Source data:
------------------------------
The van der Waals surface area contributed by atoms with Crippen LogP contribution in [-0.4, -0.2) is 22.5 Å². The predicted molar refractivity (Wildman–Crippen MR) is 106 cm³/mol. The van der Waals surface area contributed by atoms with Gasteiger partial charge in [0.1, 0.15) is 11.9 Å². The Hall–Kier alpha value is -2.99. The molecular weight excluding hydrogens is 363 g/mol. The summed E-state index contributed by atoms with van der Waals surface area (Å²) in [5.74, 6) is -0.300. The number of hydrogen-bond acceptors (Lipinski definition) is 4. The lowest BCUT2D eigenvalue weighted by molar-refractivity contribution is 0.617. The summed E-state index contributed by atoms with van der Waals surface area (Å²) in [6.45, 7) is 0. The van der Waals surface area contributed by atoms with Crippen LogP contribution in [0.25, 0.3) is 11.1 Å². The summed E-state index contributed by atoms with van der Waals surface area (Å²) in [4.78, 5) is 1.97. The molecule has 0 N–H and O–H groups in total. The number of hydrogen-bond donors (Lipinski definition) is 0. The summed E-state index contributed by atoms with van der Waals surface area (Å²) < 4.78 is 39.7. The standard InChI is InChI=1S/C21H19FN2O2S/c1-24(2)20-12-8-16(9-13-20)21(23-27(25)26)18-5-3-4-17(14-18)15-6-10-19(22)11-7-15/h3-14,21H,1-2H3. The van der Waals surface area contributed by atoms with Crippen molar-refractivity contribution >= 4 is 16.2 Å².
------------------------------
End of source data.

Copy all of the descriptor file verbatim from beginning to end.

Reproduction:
The van der Waals surface area contributed by atoms with Crippen LogP contribution in [-0.4, -0.2) is 22.5 Å². The predicted molar refractivity (Wildman–Crippen MR) is 106 cm³/mol. The van der Waals surface area contributed by atoms with Gasteiger partial charge in [0.1, 0.15) is 11.9 Å². The Hall–Kier alpha value is -2.99. The molecular weight excluding hydrogens is 363 g/mol. The summed E-state index contributed by atoms with van der Waals surface area (Å²) in [5.74, 6) is -0.300. The number of hydrogen-bond acceptors (Lipinski definition) is 4. The lowest BCUT2D eigenvalue weighted by molar-refractivity contribution is 0.617. The summed E-state index contributed by atoms with van der Waals surface area (Å²) in [6.45, 7) is 0. The van der Waals surface area contributed by atoms with Crippen LogP contribution in [0.25, 0.3) is 11.1 Å². The summed E-state index contributed by atoms with van der Waals surface area (Å²) in [4.78, 5) is 1.97. The molecule has 0 N–H and O–H groups in total. The number of hydrogen-bond donors (Lipinski definition) is 0. The summed E-state index contributed by atoms with van der Waals surface area (Å²) < 4.78 is 39.7. The standard InChI is InChI=1S/C21H19FN2O2S/c1-24(2)20-12-8-16(9-13-20)21(23-27(25)26)18-5-3-4-17(14-18)15-6-10-19(22)11-7-15/h3-14,21H,1-2H3. The van der Waals surface area contributed by atoms with Crippen molar-refractivity contribution >= 4 is 16.2 Å².